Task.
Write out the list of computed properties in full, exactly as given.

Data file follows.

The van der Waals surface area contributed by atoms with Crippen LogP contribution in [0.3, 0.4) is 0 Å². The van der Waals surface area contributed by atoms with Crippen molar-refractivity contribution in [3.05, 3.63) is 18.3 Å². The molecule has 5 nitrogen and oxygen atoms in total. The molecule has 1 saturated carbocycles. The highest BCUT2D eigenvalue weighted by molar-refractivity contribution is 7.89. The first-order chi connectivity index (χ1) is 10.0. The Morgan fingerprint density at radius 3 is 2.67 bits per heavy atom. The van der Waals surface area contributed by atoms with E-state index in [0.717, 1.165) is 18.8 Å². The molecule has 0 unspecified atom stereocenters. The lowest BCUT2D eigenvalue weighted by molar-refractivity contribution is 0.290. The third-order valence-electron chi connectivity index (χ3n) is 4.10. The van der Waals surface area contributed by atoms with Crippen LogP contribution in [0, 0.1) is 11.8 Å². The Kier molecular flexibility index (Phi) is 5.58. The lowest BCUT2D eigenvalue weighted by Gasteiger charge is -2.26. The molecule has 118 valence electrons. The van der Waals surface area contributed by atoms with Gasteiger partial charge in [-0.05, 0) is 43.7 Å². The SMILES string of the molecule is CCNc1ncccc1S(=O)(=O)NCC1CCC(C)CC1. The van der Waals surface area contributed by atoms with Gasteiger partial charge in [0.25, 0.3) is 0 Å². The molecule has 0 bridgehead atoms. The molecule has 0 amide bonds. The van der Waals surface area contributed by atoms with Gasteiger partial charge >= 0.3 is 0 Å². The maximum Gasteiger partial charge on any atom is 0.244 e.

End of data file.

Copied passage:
The van der Waals surface area contributed by atoms with Crippen LogP contribution in [0.3, 0.4) is 0 Å². The van der Waals surface area contributed by atoms with Crippen molar-refractivity contribution in [3.05, 3.63) is 18.3 Å². The molecule has 5 nitrogen and oxygen atoms in total. The molecule has 1 saturated carbocycles. The highest BCUT2D eigenvalue weighted by molar-refractivity contribution is 7.89. The first-order chi connectivity index (χ1) is 10.0. The Morgan fingerprint density at radius 3 is 2.67 bits per heavy atom. The van der Waals surface area contributed by atoms with E-state index in [0.717, 1.165) is 18.8 Å². The molecule has 0 unspecified atom stereocenters. The lowest BCUT2D eigenvalue weighted by molar-refractivity contribution is 0.290. The third-order valence-electron chi connectivity index (χ3n) is 4.10. The van der Waals surface area contributed by atoms with Crippen LogP contribution in [0, 0.1) is 11.8 Å². The Kier molecular flexibility index (Phi) is 5.58. The lowest BCUT2D eigenvalue weighted by Gasteiger charge is -2.26. The molecule has 118 valence electrons. The van der Waals surface area contributed by atoms with Gasteiger partial charge in [-0.05, 0) is 43.7 Å². The SMILES string of the molecule is CCNc1ncccc1S(=O)(=O)NCC1CCC(C)CC1. The van der Waals surface area contributed by atoms with Gasteiger partial charge in [0.25, 0.3) is 0 Å². The molecule has 0 bridgehead atoms. The molecule has 0 amide bonds. The van der Waals surface area contributed by atoms with Gasteiger partial charge >= 0.3 is 0 Å². The maximum Gasteiger partial charge on any atom is 0.244 e.